If you are trying to eat a healthy diet, you've already heard a lot about fats. You probably know that all fats are high in calories, but are you aware that all fats are not created equal? While there are healthy fats like olive oil, there are also unhealthy versions called "trans fats." It's important to know what trans fats are and how you can limit them.
According to the Mayo Clinic, some doctors consider trans fat the worst kind of fat. Unlike other types of fat, trans fat, which is also known as trans-fatty acids, elevates the level of "bad" cholesterol (LDL) and lowers "good" cholesterol (HDL).
What are trans fats?
Dangerous trans fats are produced artificially when hydrogen is added to vegetable oil through a hydrogenation process. Years ago, food manufacturers wanted to develop oil for their products that didn't spoil. What they ended up with was a new type of oil that kept their products fresh longer, resulting in a much-desired extended shelf life. The less-greasy appearance of the food was another surprise.
Research has been unable to figure out why adding hydrogen to oil increases cholesterol in the body more than other types of fats do. The best guess is that the addition of hydrogen during the process of making trans fats creates a unique oil mixture. Because the body doesn't recognize it, and it's difficult to digest, it processes trans fats just like it does the saturated fats that are also unsafe for a healthy heart.
There is also a debate in the medical community over how much trans fat is safe to eat. The Mayo Clinic reports that the American Heart Association (AHA) recommends limiting your consumption, but a daily value for trans fats is unknown. The AHA recommends that you limit your daily consumption of trans fats to no more than one percent of your total calories. That translates into two grams of trans fats or less for people who eat a diet with 2,000 calories per day.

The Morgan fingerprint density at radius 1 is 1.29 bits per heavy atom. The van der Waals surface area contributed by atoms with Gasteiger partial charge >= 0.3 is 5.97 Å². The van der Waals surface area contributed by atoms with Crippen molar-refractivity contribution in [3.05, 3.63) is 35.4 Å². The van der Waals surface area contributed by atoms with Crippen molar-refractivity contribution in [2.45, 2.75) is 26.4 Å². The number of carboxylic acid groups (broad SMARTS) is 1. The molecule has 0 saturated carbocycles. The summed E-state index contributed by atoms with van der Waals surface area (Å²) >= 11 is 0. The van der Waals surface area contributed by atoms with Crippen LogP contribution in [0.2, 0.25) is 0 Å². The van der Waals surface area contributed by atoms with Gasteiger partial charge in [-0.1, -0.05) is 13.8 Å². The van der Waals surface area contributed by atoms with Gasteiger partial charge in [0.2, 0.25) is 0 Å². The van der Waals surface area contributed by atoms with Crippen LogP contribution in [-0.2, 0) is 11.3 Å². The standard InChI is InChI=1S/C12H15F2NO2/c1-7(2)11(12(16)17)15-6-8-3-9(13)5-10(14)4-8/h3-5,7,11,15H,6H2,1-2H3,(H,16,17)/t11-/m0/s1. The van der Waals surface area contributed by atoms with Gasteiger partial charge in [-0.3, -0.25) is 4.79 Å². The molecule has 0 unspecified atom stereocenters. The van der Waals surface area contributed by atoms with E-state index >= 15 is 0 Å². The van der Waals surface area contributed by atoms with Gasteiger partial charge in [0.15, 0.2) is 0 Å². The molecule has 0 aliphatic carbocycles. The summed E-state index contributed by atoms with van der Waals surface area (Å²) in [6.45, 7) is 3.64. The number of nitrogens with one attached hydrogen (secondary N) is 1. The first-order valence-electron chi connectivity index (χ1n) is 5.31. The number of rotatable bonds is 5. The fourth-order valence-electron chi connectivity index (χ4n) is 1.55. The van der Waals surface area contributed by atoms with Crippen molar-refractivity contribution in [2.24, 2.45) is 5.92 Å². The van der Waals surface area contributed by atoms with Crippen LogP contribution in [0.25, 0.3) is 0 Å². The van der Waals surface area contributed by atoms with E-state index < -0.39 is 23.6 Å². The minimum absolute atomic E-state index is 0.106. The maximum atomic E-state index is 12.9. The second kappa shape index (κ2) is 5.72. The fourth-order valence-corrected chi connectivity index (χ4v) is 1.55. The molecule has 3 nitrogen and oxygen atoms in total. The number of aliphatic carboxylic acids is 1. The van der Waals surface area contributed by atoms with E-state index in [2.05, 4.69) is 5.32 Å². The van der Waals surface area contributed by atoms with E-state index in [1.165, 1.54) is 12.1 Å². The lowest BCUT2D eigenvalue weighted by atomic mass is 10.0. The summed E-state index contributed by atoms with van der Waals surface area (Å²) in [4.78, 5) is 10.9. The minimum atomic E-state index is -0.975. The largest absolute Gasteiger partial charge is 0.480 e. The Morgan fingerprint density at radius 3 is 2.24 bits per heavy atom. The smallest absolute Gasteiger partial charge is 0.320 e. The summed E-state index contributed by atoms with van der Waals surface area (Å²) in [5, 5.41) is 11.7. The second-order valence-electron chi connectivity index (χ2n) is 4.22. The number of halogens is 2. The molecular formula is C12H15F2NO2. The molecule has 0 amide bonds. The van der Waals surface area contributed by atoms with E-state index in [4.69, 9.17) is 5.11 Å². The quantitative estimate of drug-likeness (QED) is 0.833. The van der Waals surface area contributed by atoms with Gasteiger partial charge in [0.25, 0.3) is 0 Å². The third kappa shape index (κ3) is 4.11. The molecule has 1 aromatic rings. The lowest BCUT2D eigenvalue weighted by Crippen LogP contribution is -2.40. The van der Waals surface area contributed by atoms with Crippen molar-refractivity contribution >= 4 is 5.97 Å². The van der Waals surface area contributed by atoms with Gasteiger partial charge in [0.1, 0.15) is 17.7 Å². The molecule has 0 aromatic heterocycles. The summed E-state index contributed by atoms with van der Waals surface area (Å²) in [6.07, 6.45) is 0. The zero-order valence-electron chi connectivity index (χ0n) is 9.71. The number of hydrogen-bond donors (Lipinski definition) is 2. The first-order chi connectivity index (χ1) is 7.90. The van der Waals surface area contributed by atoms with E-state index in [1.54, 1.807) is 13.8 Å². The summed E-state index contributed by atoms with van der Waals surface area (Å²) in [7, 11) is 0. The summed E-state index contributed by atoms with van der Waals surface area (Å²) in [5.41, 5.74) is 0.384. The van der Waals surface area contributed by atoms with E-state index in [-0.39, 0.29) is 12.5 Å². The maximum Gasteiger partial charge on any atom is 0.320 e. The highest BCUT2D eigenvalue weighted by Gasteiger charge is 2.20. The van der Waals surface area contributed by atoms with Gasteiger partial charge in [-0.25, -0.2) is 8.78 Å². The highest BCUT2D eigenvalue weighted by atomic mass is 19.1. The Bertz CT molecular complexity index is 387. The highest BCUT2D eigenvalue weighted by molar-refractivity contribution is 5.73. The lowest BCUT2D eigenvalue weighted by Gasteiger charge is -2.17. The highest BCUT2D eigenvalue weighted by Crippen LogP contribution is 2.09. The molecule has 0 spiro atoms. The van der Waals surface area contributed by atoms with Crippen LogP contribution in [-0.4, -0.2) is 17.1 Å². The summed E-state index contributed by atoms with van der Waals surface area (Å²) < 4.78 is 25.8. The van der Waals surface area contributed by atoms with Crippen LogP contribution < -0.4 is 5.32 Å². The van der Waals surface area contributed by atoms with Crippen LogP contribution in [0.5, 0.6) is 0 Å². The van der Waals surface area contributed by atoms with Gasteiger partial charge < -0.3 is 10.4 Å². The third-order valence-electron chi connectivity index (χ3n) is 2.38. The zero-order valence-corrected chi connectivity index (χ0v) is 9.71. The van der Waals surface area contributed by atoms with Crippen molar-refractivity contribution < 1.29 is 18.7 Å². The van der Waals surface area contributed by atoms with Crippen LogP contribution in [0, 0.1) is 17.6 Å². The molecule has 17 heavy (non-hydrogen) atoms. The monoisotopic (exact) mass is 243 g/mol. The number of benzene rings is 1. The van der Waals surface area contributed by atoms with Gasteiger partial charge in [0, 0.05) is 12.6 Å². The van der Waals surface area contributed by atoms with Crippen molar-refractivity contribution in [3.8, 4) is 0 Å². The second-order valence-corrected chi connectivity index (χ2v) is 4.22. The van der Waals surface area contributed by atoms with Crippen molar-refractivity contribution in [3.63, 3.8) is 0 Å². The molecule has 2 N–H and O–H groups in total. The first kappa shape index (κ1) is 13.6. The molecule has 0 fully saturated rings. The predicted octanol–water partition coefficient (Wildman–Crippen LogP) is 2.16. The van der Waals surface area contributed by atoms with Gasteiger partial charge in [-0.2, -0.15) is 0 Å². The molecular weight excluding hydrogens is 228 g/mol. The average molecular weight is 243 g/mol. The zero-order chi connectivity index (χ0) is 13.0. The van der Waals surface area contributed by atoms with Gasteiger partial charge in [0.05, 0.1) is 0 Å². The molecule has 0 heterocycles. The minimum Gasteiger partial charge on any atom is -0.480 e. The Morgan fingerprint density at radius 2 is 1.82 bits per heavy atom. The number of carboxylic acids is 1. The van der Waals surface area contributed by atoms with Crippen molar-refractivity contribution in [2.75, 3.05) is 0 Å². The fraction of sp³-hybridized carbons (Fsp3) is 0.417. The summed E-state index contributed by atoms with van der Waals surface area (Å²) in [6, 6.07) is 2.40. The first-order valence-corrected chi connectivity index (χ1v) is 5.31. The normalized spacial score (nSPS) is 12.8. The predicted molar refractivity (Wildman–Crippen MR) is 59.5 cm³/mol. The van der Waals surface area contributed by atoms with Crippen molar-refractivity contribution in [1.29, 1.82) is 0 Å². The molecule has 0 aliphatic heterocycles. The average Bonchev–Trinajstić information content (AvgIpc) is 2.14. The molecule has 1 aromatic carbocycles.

How can you limit trans fats?
Prepackaged foods, commercially made products and deep-fried foods are especially high in trans fats. How can you limit trans fats? By reading food labels carefully. The United States and many foreign countries require listing any trans fats used on the product nutrition label. But here's the catch. In the U.S., any product that contains 0.5 gram of trans fats is allowed to show "0" on its label. This might seem like a negligible amount until you eat multiple servings of these foods.
Another form of trans fats is called "partially hydrogenated" or "hydrogenated" vegetable oil. When you see these words on a food label, know that the food contains some level of trans fats and proceed with caution.
An important part of reading a food label is to understand serving sizes. If your purchased cookies are labelled to show they have zero trans fats, but in truth each contains 0.5 gram, and you eat four of them, you have just ingested two grams of trans fats.
Understanding how to read a food label is important in order to know what trans fats are and how you can limit them. A misleading trend has begun to appear in processed foods. Manufacturers have eliminated trans fats but are replacing them with deceptive ingredients high in saturated fat like coconut, palm and palm kernel oils. Saturated fat also raises LDL cholesterol levels and should be limited to less than seven percent of your daily fat calories.
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